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Our Process

We’re a bit obsessive about quality.

STATE YOUR SCIENTIFIC NAME AND BUSINESS

Our first job is to make sure that the herbs we’re using are what they claim to be. We call it identity testing. You might think that would be pretty obvious – doesn’t chamomile always look like chamomile? – but there are a lot of herbal doppelgangers out there. And even if it actually is chamomile, not all chamomile is created equal. We’re looking for specific characteristics of each batch of herbs that determine quality. One of the first steps our herbalists go through, after examining a new batch, is to put a sample from each shipment under the microscope. There we see each individual flourish, whirl, and spiral that indicates the herb’s identity.

PURE OF HERB

Now that we know the plant’s identity, we have to test its true character. We only want the pure herb in your tea bag, not some of the nasties like wayward plant parts, leftover sand or dirt. We also look at water content to make sure the herb has been dried properly, and we check for microbes, heavy metals, and, if non-organic, pesticide residues. (Not in our teas, thank you!)

TESTS OF STRENGTH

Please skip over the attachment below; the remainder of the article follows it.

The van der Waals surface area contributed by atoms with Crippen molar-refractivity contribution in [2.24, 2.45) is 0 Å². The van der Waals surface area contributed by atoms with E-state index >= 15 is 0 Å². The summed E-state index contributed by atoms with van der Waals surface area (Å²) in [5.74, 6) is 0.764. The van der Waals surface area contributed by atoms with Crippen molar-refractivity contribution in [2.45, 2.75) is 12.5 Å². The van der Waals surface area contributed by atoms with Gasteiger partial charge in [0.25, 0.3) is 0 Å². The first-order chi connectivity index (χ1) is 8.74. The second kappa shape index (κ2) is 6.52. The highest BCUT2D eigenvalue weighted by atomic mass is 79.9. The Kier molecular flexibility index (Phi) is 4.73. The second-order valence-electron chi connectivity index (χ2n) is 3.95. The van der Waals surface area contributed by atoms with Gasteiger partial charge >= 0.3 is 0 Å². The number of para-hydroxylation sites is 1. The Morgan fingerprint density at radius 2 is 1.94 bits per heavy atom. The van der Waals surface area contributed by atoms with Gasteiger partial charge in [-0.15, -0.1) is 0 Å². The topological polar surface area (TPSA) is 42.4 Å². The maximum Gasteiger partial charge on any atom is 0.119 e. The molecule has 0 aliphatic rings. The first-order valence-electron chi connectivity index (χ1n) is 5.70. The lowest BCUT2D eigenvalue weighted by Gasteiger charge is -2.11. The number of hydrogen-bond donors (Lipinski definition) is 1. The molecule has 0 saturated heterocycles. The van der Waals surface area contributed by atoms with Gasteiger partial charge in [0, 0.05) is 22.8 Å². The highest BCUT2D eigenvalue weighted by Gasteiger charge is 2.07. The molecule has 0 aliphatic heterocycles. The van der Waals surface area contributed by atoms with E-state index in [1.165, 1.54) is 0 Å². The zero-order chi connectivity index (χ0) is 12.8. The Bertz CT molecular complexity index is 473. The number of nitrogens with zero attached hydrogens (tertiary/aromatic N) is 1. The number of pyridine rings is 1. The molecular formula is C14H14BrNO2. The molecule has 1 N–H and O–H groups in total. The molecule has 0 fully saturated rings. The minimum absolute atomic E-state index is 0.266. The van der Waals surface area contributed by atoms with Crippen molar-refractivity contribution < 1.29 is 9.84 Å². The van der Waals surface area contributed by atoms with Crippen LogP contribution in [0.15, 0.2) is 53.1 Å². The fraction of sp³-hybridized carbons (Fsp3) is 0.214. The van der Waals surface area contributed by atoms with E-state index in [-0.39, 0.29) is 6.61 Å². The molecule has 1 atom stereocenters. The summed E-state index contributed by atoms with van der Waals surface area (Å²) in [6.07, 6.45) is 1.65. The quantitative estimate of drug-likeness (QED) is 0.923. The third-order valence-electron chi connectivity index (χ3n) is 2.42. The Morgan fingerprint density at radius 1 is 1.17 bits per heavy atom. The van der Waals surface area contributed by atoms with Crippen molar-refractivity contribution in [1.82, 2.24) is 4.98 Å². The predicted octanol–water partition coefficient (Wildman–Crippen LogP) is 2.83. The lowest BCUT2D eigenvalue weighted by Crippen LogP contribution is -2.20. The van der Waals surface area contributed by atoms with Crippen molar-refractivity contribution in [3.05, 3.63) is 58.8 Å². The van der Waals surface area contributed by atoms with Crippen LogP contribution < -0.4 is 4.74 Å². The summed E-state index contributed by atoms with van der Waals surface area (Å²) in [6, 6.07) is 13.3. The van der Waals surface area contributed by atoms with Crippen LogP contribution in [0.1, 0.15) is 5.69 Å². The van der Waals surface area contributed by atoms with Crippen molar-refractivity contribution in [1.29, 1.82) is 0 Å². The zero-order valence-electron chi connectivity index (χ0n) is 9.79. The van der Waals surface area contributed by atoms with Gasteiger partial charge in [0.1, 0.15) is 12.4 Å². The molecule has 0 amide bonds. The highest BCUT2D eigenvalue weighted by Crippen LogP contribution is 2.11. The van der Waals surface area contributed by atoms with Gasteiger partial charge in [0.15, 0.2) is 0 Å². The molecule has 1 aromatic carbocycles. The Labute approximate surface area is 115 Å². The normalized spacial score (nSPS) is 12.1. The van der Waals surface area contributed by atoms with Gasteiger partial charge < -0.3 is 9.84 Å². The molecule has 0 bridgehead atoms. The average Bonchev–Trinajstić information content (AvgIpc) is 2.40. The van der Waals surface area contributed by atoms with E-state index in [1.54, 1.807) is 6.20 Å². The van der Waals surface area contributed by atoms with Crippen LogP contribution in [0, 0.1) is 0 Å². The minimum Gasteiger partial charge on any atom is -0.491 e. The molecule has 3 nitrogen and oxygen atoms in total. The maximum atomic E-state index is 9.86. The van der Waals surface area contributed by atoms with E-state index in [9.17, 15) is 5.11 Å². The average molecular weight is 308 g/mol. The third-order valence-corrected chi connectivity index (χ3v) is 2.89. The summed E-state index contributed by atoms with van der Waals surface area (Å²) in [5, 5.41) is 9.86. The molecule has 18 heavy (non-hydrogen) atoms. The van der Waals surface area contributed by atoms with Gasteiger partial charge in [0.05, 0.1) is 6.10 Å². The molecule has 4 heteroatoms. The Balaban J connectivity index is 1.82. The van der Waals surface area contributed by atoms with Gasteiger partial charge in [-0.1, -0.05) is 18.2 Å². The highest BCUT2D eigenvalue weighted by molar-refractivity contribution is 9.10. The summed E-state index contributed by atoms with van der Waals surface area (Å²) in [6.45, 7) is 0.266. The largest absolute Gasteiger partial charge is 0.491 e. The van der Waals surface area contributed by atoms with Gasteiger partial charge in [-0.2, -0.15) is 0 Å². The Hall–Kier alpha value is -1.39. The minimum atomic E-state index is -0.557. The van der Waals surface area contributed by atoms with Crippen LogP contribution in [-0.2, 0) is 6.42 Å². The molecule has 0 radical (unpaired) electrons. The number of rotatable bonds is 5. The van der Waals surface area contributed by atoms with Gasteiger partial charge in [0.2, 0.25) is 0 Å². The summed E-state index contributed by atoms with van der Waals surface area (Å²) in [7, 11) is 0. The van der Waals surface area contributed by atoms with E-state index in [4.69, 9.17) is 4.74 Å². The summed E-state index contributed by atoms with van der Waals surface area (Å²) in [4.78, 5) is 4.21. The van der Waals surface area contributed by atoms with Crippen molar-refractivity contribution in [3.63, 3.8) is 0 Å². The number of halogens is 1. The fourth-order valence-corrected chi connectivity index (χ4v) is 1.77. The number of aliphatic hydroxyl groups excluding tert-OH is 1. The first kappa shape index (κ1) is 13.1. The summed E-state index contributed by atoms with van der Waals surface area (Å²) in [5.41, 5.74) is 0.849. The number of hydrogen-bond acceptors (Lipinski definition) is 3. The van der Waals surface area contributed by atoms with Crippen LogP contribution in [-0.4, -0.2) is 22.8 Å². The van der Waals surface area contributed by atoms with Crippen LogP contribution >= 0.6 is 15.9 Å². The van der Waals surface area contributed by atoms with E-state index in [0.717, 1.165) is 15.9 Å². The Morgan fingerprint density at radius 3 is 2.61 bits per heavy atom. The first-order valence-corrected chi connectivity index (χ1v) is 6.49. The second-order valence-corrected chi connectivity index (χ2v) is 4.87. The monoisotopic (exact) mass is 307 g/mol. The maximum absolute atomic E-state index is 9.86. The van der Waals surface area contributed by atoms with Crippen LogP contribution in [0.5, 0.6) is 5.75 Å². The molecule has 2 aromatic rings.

It takes a lot of testing to make sure that pharmacopoeial grade standards are met. Our in-house and suppliers’ labs conduct testing to be absolutely, completely sure that we are getting the systems-invigorating, body-balancing quality we need.

For example, herbs like marshmallow and slippery elm rely on texture to perform their jobs. These are mucilaginous, which means they are high in mucilage, a slimy (in a good way) substance that produces a slippery, coating effect. On the other hand, many herbs, like peppermint, rely on essential oil content. We use a wide range of tests to make sure our herbs are strong enough to join the proud ranks of pharmacopoeial grade.

CUPPING

Taste, texture, and aroma are a very important but sometimes overlooked part of herbal remedies. For example, dandelion’s liver support is due in large part to the bitter tasting compounds in the herb*. The bitter taste stimulates the taste buds. The cupping team, led by our professional blendmaster, tastes and smells a brewed cup and evaluates its properties. This sensory evaluation helps us make sure that each herbal blend has the right taste and aroma.

 

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